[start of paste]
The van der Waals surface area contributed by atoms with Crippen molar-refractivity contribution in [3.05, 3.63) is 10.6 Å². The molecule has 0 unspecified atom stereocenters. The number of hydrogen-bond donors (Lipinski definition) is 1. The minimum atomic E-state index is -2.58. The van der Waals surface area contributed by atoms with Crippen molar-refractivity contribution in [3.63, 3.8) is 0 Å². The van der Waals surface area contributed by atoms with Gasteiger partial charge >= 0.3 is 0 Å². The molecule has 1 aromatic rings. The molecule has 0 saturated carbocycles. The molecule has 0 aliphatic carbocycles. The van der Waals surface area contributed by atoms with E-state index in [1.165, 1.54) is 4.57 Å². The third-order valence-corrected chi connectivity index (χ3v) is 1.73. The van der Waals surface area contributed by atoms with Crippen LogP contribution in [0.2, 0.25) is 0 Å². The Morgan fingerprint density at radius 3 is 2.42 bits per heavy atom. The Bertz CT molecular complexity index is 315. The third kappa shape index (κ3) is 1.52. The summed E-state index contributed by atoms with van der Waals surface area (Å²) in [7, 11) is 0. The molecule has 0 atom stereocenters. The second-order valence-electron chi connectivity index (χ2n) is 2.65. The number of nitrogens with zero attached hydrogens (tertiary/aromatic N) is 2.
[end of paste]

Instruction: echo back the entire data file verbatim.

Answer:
The van der Waals surface area contributed by atoms with Crippen molar-refractivity contribution in [3.05, 3.63) is 10.6 Å². The molecule has 0 unspecified atom stereocenters. The number of hydrogen-bond donors (Lipinski definition) is 1. The minimum atomic E-state index is -2.58. The van der Waals surface area contributed by atoms with Crippen molar-refractivity contribution in [3.63, 3.8) is 0 Å². The van der Waals surface area contributed by atoms with Gasteiger partial charge >= 0.3 is 0 Å². The molecule has 1 aromatic rings. The molecule has 0 saturated carbocycles. The molecule has 0 aliphatic carbocycles. The van der Waals surface area contributed by atoms with E-state index in [1.165, 1.54) is 4.57 Å². The third-order valence-corrected chi connectivity index (χ3v) is 1.73. The van der Waals surface area contributed by atoms with Crippen LogP contribution in [0.2, 0.25) is 0 Å². The Morgan fingerprint density at radius 3 is 2.42 bits per heavy atom. The Bertz CT molecular complexity index is 315. The third kappa shape index (κ3) is 1.52. The summed E-state index contributed by atoms with van der Waals surface area (Å²) in [7, 11) is 0. The molecule has 0 atom stereocenters. The second-order valence-electron chi connectivity index (χ2n) is 2.65. The number of nitrogens with zero attached hydrogens (tertiary/aromatic N) is 2.